ST. PETERSBURG — For much of past year, the monkey was unavoidable.
Tampa Bay's elusive rhesus macaque made headlines the world over, was featured on Comedy Central's Colbert Report, appeared in a National Geographic television special. He amassed more than 81,000 fans on Facebook.
But over the past six months … nothing.
Did he leave? Get hit by a car? Eaten by a coyote?
Actually, calls of monkey sightings are still pouring in to Vernon Yates, a local trapper who tried to capture the monkey for years. He knows exactly where the monkey is, but it seems no one wants him to do anything about it.
In fact, many insist he stay away.
Wildlife experts say the monkey, who appears to be a young male in good health, is most likely lonely and needs to be in a safe place with one or more female companions.
Instead, he continues to spend his days in solitude, living off of the kindness of neighbors who prefer to keep the monkey under wraps.
A couple of weeks ago, some guy called Yates to say he saw the monkey crossing the street. Yates asked for the address. The guy balked.
"He said, 'I'm not giving you my address,' " Yates said. "I said, 'Then why did you call me?' He said he just wanted to let me know the monkey was crossing the street."
"There's no end to it," he said.
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The Facebook version of Mystery Monkey of Tampa Bay, created by local entrepreneur Bill McArdle when the monkey was at his hottest, is a fun-loving character. He wears Photoshopped Tampa Bay Rays hats and cheers on the Lightning. He drinks banana daiquiris and, according to his bio, just wants "to be FREE!"
Yates and other state wildlife officials have long warned that feeding or housing the monkey is wrong, and that a life in captivity with other macaques would be much healthier than a life on the streets.
But it may be too late. The monkey has taken on a life of its own, whether it resembles the real monkey or not. And tens of thousands of fans around the world have bought into it.
"He was in my yard last night, and NO I'm not telling where I live," one fan wrote on the Mystery Monkey's wall. "I don't believe he should be caught … he doesn't hurt anyone or anything." The Monkey thanked her.
The Monkey, who is presumably McArdle behind the scenes, tells followers to go "easy on giving away the location, if you don't mind," and carries on an air of Florida sun, fun and freedom. Adoring fans delight in this, and those who have actually spotted the real monkey keep mum.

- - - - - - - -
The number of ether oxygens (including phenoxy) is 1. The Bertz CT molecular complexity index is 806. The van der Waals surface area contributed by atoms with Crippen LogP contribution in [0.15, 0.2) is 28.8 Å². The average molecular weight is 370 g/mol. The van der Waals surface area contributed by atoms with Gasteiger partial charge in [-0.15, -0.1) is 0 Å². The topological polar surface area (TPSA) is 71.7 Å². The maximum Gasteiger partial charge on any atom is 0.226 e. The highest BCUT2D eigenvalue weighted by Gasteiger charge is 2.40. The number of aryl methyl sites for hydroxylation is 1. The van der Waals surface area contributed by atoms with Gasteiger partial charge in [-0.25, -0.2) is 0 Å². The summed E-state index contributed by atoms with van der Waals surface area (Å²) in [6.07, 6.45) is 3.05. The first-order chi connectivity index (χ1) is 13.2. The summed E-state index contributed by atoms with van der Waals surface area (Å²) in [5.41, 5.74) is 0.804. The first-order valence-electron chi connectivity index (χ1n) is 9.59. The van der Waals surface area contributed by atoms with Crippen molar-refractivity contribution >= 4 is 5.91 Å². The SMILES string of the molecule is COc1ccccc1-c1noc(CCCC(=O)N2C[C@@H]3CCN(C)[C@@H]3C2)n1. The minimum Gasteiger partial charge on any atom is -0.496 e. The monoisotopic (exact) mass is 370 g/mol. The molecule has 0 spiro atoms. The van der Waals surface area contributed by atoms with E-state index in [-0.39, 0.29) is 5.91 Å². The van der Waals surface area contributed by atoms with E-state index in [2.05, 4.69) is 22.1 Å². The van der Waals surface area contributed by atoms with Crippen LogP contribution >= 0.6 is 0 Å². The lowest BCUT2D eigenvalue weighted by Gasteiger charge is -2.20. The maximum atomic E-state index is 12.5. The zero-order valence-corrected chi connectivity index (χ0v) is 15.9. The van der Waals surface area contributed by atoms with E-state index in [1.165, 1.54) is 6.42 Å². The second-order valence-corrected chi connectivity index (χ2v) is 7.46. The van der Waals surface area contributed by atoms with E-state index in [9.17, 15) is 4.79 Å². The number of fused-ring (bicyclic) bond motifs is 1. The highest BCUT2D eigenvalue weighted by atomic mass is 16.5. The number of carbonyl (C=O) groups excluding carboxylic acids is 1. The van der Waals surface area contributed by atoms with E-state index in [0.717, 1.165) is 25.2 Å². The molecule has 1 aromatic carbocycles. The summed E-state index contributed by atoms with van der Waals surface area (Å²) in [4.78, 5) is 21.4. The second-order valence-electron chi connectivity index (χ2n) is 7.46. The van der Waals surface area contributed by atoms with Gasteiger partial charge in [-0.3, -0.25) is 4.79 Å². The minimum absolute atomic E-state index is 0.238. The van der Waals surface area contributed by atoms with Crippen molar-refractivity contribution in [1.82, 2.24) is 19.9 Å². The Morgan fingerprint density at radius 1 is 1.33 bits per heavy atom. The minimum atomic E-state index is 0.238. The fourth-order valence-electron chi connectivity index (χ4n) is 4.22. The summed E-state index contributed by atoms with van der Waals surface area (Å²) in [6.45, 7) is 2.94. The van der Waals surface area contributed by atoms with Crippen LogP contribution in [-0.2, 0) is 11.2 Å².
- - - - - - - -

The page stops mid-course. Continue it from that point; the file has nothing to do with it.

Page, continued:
McArdle, who also sells Mystery Monkey T-shirts that partly benefit the Suncoast Primate Sanctuary, did not return calls or e-mails about the monkey.
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By all accounts over the past eight to 10 months, the monkey has been spending his time roaming between Coquina Key and the pink streets of southern St. Petersburg. One woman recently called Yates and reported seeing the monkey nightly in her yard.
She wanted the monkey to be captured and safe, Yates said, but wanted guarantees the monkey would not get hurt.
Yates couldn't guarantee that. He has hit the monkey with a tranquilizer dart before, which didn't work. He now has a different formula of tranquilizer, and with all drugs used on animals, there's always a risk.
"She didn't like that at all," Yates said. The woman declined to have Yates come out, and asked that he not report the sighting to the state wildlife commission or to anyone else.
Yates visits the area from time to time, tending to other wild animal calls.
"Any time I'm down there, believe me, my eyes are wide open," he said. "We still want him. Is there a massive monkey search going on? No. Are we still looking for him? Yes."
One Facebook fan who claimed the monkey visits her property from time to time wondered what would happen if he's never caught. Would the monkey die of loneliness, something the experts claim is possible?
The responses were a string of jokes and winks.
"He won't die of loneliness," one fan said. "He's got 81,000+ likes on his page!"
Emily Nipps can be reached at firstname.lastname@example.org or (727) 893-8452.